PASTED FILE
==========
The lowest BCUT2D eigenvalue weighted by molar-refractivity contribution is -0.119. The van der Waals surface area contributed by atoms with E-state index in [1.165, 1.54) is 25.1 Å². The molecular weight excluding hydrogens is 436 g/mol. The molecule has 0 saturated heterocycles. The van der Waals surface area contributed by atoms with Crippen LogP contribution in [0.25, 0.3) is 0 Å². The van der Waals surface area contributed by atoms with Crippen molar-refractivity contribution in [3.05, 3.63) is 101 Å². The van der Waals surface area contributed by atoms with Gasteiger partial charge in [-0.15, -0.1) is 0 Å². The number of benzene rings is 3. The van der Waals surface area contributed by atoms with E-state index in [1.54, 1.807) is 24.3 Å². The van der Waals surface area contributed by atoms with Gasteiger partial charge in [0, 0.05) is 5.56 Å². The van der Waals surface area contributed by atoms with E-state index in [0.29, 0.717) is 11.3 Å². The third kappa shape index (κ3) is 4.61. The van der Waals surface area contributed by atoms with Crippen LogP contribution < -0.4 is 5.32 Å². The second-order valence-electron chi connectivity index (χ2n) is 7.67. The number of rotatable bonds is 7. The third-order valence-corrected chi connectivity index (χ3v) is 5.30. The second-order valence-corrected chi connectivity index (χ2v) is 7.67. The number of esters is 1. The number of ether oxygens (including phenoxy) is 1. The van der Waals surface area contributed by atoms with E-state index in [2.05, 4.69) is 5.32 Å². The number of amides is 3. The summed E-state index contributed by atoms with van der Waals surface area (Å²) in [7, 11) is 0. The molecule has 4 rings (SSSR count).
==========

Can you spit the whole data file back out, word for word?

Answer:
The lowest BCUT2D eigenvalue weighted by molar-refractivity contribution is -0.119. The van der Waals surface area contributed by atoms with E-state index in [1.165, 1.54) is 25.1 Å². The molecular weight excluding hydrogens is 436 g/mol. The molecule has 0 saturated heterocycles. The van der Waals surface area contributed by atoms with Crippen LogP contribution in [0.25, 0.3) is 0 Å². The van der Waals surface area contributed by atoms with Crippen molar-refractivity contribution in [3.05, 3.63) is 101 Å². The van der Waals surface area contributed by atoms with Gasteiger partial charge in [-0.15, -0.1) is 0 Å². The number of benzene rings is 3. The van der Waals surface area contributed by atoms with E-state index in [1.54, 1.807) is 24.3 Å². The van der Waals surface area contributed by atoms with Gasteiger partial charge in [0, 0.05) is 5.56 Å². The van der Waals surface area contributed by atoms with E-state index in [0.29, 0.717) is 11.3 Å². The third kappa shape index (κ3) is 4.61. The van der Waals surface area contributed by atoms with Crippen LogP contribution < -0.4 is 5.32 Å². The second-order valence-electron chi connectivity index (χ2n) is 7.67. The number of rotatable bonds is 7. The third-order valence-corrected chi connectivity index (χ3v) is 5.30. The second-order valence-corrected chi connectivity index (χ2v) is 7.67. The number of esters is 1. The number of ether oxygens (including phenoxy) is 1. The van der Waals surface area contributed by atoms with E-state index in [2.05, 4.69) is 5.32 Å². The number of amides is 3. The summed E-state index contributed by atoms with van der Waals surface area (Å²) in [7, 11) is 0. The molecule has 4 rings (SSSR count).